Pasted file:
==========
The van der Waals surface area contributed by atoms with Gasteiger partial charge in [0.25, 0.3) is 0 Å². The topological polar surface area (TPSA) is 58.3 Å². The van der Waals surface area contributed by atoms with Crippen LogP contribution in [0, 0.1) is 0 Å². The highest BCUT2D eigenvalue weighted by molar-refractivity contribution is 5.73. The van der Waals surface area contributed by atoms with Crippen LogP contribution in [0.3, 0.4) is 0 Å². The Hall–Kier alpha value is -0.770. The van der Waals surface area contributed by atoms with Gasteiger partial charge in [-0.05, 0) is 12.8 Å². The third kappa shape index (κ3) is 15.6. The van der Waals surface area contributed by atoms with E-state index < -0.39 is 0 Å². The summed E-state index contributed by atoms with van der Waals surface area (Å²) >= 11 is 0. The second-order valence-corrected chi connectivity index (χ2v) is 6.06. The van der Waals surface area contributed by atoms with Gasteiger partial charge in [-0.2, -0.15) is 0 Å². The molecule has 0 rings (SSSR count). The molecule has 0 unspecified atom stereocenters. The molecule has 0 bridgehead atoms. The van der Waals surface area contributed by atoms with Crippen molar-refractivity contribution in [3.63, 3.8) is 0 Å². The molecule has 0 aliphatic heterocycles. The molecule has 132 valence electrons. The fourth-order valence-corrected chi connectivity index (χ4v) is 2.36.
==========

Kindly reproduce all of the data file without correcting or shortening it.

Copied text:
The van der Waals surface area contributed by atoms with Gasteiger partial charge in [0.25, 0.3) is 0 Å². The topological polar surface area (TPSA) is 58.3 Å². The van der Waals surface area contributed by atoms with Crippen LogP contribution in [0, 0.1) is 0 Å². The highest BCUT2D eigenvalue weighted by molar-refractivity contribution is 5.73. The van der Waals surface area contributed by atoms with Crippen LogP contribution in [0.3, 0.4) is 0 Å². The Hall–Kier alpha value is -0.770. The van der Waals surface area contributed by atoms with Gasteiger partial charge in [-0.05, 0) is 12.8 Å². The third kappa shape index (κ3) is 15.6. The van der Waals surface area contributed by atoms with E-state index < -0.39 is 0 Å². The summed E-state index contributed by atoms with van der Waals surface area (Å²) >= 11 is 0. The second-order valence-corrected chi connectivity index (χ2v) is 6.06. The van der Waals surface area contributed by atoms with Gasteiger partial charge in [-0.2, -0.15) is 0 Å². The molecule has 0 rings (SSSR count). The molecule has 0 unspecified atom stereocenters. The molecule has 0 bridgehead atoms. The van der Waals surface area contributed by atoms with Crippen molar-refractivity contribution in [3.63, 3.8) is 0 Å². The molecule has 0 aliphatic heterocycles. The molecule has 132 valence electrons. The fourth-order valence-corrected chi connectivity index (χ4v) is 2.36.